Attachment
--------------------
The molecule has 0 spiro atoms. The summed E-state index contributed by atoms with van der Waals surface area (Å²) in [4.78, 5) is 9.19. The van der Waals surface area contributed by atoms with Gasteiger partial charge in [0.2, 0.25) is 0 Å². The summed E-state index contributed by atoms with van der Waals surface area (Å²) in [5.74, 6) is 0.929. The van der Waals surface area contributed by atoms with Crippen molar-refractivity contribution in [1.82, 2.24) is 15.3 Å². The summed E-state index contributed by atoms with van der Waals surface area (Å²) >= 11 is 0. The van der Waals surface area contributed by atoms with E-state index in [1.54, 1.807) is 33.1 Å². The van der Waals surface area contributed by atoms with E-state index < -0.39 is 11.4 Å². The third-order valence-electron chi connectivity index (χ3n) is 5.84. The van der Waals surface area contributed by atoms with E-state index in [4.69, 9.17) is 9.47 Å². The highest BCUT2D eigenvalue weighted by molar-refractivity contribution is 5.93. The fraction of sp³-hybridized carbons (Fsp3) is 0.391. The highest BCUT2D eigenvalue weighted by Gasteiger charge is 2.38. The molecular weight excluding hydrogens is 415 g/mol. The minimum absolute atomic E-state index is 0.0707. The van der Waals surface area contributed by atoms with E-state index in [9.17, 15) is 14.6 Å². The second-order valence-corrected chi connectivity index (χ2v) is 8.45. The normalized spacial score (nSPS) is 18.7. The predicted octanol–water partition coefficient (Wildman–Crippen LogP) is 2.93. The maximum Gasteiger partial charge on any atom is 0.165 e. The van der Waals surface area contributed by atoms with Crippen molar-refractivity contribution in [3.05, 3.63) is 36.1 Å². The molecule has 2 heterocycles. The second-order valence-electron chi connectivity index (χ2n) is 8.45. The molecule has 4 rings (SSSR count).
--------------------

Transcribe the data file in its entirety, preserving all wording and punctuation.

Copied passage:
The molecule has 0 spiro atoms. The summed E-state index contributed by atoms with van der Waals surface area (Å²) in [4.78, 5) is 9.19. The van der Waals surface area contributed by atoms with Gasteiger partial charge in [0.2, 0.25) is 0 Å². The summed E-state index contributed by atoms with van der Waals surface area (Å²) in [5.74, 6) is 0.929. The van der Waals surface area contributed by atoms with Crippen molar-refractivity contribution in [1.82, 2.24) is 15.3 Å². The summed E-state index contributed by atoms with van der Waals surface area (Å²) >= 11 is 0. The van der Waals surface area contributed by atoms with E-state index in [1.54, 1.807) is 33.1 Å². The van der Waals surface area contributed by atoms with E-state index < -0.39 is 11.4 Å². The third-order valence-electron chi connectivity index (χ3n) is 5.84. The van der Waals surface area contributed by atoms with E-state index in [4.69, 9.17) is 9.47 Å². The highest BCUT2D eigenvalue weighted by molar-refractivity contribution is 5.93. The fraction of sp³-hybridized carbons (Fsp3) is 0.391. The highest BCUT2D eigenvalue weighted by Gasteiger charge is 2.38. The molecular weight excluding hydrogens is 415 g/mol. The minimum absolute atomic E-state index is 0.0707. The van der Waals surface area contributed by atoms with E-state index in [9.17, 15) is 14.6 Å². The second-order valence-corrected chi connectivity index (χ2v) is 8.45. The normalized spacial score (nSPS) is 18.7. The predicted octanol–water partition coefficient (Wildman–Crippen LogP) is 2.93. The maximum Gasteiger partial charge on any atom is 0.165 e. The van der Waals surface area contributed by atoms with Crippen molar-refractivity contribution in [3.05, 3.63) is 36.1 Å². The molecule has 2 heterocycles. The second-order valence-electron chi connectivity index (χ2n) is 8.45. The molecule has 4 rings (SSSR count).